Staff Pick: The Big Fat Surprise

Since the 1950s, a war has been waged in America against an accused dietary culprit: fat. However, as the investigative journalist Nina Teicholz discovered, there isn’t solid evidence for the benefits of a low-fat diet, nor of the dangers of fat. This episode was picked by producer Benjamin Bombard.

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RadioWest | Films

In 2003, U.S. Army Specialist Alyssa Peterson died by suicide in Tal Afar, Iraq. It took time before her brother Mitch was ready to look into her death. Now he says he owes it to her.

Photo of Jad Abumrad.
Flickr.com / Kris Krug

 

Radiolab co-host Jad Abumrad is a genius. Back in 2011, he was certified when the MacArthur Foundation awarded him a “genius grant.” Jad thinks public radio should be more chaotic, more joyous and more lifelike. This episode was picked by Doug.

Image of film cover.
CREDIT: CANDY KUGEL

Few people were watching in August 1981 when MTV debuted on cable television. Filmmakers Patrick Waldrop and Tyler Measom have made a film about the birth and evolution of the television network that revolutionized the culture.

Painting of Mary Magdalene.
iStock.com / sedmak

 

The Gospel of Mary, written in the name of Mary Magdalene, didn’t make it into the canon of Christian texts. It taught believers to rethink the basis of authority, the nature of sin, and it also speaks of an inner journey to true spirituality. This episode was picked by Elaine Clark.

  In 1942 the Japanese army forced 70,000 prisoners to march across the Bataan Peninsula. Gene Jacobsen was among them, and he tells his story of three and a half years as a prisoner of war. This episode picked by Doug Fabrizio.

Image by "Patriziasoliani" via CC/Flickr, http://bit.ly/1b00PBV

A lot of people these days are wondering how they should eat, how they should exericse, how they should use their bodies. To answer those questions, it helps to toss in another one: What is the human body adapted for? Today's pick comes from producer Benjamin Bombard.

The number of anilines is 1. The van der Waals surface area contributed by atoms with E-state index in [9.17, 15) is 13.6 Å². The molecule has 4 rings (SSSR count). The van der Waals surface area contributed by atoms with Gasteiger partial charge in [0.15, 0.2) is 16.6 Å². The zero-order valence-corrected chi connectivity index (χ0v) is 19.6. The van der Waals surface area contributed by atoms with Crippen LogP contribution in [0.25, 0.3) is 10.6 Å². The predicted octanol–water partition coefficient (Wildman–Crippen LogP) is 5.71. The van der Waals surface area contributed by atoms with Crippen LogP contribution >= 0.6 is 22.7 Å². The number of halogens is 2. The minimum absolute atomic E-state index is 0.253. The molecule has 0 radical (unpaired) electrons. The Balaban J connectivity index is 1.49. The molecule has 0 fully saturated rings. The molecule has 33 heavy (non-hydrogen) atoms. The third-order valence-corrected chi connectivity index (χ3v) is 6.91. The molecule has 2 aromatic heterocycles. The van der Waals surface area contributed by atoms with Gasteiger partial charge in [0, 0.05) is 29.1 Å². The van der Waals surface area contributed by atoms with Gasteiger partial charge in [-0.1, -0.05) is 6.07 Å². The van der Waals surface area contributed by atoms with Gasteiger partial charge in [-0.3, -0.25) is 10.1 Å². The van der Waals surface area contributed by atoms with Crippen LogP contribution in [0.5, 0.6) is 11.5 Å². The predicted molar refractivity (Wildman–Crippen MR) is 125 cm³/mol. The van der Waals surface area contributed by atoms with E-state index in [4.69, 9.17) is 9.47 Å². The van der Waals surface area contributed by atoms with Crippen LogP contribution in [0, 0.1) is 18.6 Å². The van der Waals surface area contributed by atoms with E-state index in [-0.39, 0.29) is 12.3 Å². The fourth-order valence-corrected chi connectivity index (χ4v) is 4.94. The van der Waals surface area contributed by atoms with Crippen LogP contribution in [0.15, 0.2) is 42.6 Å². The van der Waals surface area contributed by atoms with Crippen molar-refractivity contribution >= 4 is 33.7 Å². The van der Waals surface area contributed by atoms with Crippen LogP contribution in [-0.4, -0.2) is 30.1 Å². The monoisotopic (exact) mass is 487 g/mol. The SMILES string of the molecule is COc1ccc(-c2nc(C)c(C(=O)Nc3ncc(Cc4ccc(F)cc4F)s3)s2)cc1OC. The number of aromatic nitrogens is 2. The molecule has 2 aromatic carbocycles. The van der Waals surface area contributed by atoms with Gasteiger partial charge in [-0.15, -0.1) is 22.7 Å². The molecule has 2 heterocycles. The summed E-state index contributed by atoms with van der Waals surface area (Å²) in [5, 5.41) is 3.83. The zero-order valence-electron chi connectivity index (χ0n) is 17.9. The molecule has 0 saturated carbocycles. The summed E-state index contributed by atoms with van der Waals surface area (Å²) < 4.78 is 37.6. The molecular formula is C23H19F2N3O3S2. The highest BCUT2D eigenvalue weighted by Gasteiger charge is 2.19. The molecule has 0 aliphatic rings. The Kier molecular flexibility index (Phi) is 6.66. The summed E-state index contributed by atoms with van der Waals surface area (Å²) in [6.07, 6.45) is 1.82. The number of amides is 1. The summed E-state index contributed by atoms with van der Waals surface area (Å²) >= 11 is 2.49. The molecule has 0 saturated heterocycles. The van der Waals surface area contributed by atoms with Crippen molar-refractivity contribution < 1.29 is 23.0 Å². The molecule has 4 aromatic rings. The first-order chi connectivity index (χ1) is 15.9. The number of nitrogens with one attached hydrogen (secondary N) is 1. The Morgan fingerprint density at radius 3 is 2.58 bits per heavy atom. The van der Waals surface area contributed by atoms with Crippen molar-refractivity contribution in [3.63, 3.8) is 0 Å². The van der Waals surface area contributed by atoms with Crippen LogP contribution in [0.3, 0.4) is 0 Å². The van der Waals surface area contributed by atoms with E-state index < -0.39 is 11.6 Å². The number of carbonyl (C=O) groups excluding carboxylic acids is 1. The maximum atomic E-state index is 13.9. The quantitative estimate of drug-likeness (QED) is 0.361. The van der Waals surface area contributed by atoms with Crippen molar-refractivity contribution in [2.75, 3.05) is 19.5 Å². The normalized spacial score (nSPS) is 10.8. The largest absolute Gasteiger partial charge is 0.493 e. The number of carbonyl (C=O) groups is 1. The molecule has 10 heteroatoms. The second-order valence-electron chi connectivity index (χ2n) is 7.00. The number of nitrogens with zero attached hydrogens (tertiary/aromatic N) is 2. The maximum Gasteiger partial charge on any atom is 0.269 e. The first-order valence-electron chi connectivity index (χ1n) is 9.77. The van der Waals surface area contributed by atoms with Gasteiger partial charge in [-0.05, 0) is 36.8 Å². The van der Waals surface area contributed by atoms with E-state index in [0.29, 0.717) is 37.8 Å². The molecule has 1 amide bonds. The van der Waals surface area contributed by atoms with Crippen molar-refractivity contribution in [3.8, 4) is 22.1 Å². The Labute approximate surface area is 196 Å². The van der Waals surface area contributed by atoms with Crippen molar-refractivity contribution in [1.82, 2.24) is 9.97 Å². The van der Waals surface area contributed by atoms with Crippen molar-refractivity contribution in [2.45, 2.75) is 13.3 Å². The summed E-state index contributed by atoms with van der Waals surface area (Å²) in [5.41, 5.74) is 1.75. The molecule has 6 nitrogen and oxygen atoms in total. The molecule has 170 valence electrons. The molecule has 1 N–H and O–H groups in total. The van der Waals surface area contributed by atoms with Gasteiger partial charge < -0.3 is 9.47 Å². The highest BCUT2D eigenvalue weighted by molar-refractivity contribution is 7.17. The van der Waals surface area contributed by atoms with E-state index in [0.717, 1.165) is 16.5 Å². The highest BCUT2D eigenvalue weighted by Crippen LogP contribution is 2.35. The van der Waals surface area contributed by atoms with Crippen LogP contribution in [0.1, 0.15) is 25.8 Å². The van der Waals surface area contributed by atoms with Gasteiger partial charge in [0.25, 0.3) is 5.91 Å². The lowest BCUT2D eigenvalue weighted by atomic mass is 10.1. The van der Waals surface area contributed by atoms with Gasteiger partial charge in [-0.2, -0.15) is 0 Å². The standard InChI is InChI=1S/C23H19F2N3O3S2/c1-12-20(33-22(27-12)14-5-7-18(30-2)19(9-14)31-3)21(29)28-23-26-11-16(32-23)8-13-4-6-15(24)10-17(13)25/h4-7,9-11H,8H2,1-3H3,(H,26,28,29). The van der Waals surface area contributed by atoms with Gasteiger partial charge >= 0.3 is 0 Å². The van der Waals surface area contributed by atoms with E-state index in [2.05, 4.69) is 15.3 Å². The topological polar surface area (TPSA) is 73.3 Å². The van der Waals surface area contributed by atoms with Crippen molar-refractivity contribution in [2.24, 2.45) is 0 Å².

Photo of New York Dolls.
Wikimedia Commons

With the show on summer break, we're sharing some memorable gems from our archives. Back in 2005, filmmaker Greg Whiteley joined us to talk about his debut documentary, a profile of Arthur "Killer" Kane, the bass player for the rock band New York Dolls who converted to Mormonism. This episode picked by Doug.

This summer, KUER’s signature show RadioWest will be taking a short hiatus from our broadcast schedule. Doug Fabrizio and his team will be stepping back from the program they’ve aired each weekday for 18 years to rethink and retool. The break will begin on May 27 and last a few months. In the meantime, here’s how to stay connected to Doug and the show before their return at the end of the summer.

How To Do Nothing

May 24, 2019

Time is money, and increasingly so is our attention. The artist Jenny Odell wants people to spend less time worrying about their productivity. Instead of doing something, she says, try doing nothing.

Courtesy Sundance Institute

Thursday, we're talking about a documentary about a farm. John and Molly Chester wanted to create a place that followed the way a natural ecosystem works. But getting there, wasn’t easy.

2019 Summer Reading

May 22, 2019
Renee Bright / KUER

Did you really think we'd go on hiatus without giving you a summer book show?

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With RadioWest on a break, find out what's on KUER this summer.

LDS Topics

Conversations on LDS faith, history and culture

Fixing Health Care

What is the best way to get health care to the most people in the United States? There are a lot of ideas out there and we're exploring them in our series Fixing Health Care.

About RadioWest

RadioWest returns fall 2019.